Sporadic cases account for 90–95% of all patients with Parkinson's Disease (PD). Atypical Parkinsonism comprises approximately 20% of all patients with parkinsonism. Progressive Supranuclear Palsy (PSP) belongs to the atypical parkinsonian diseases and is histopathologically classified as a tauopathy. Here, we report that mesenchymal stem cells (MSCs) derived from the bone marrow of patients with PSP exhibit mitochondrial dysfunction in the form of decreased membrane potential and inhibited NADH-dependent respiration. Furthermore, mitochondrial dysfunction in PSP-MSCs led to a significant increase in mitochondrial ROS generation and oxidative stress, which resulted in decrease of major cellular antioxidant GSH. Additionally, higher basal rate of mitochondrial degradation and lower levels of biogenesis were found in PSP-MSCs, together leading to a reduction in mitochondrial mass. This phenotype was biologically relevant to MSC stemness properties, as it heavily impaired their differentiation into adipocytes, which mostly rely on mitochondrial metabolism for their bioenergetic demand. The defect in adipogenic differentiation was detected as a significant impairment of intracellular lipid droplet formation in PSP-MSCs. This result was corroborated at the transcriptional level by a significant reduction of PPARγ and FABP4 expression, two key genes involved in the adipogenic molecular network. Our findings in PSP-MSCs provide new insights into the etiology of ‘idiopathic’ parkinsonism, and confirm that mitochondrial dysfunction is important to the development of parkinsonism, independent of the type of the cell.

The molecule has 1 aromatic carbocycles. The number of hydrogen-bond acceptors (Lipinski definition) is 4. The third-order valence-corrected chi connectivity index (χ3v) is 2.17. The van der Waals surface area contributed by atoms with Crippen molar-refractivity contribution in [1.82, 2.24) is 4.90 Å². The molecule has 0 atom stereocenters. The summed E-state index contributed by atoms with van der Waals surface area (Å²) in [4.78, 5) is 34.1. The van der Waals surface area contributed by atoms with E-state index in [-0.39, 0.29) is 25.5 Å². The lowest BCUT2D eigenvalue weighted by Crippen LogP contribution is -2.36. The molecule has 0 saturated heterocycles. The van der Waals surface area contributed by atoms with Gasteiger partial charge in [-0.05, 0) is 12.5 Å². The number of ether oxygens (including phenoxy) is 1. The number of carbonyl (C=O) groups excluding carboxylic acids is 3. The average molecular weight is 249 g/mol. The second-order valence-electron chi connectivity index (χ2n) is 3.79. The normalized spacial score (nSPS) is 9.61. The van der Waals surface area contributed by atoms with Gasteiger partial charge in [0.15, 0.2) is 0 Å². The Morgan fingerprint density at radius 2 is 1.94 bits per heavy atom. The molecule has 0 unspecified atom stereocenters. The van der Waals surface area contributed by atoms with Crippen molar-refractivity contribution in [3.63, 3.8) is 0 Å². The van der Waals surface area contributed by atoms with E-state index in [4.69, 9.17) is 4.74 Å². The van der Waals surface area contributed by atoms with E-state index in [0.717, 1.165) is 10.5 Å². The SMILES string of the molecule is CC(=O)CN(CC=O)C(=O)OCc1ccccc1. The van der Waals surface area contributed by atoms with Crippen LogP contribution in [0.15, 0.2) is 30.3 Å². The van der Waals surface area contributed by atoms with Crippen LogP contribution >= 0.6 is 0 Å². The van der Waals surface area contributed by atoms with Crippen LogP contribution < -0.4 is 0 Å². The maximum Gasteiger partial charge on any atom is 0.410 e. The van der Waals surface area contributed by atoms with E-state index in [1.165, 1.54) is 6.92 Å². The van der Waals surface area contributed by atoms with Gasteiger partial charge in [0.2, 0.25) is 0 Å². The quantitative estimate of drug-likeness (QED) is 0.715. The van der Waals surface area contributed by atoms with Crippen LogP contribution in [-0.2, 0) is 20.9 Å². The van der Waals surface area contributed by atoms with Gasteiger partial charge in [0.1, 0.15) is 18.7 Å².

- Mesenchymal stem cells
- Progressive supranuclear palsy
ASJC Scopus subject areas
- Organic Chemistry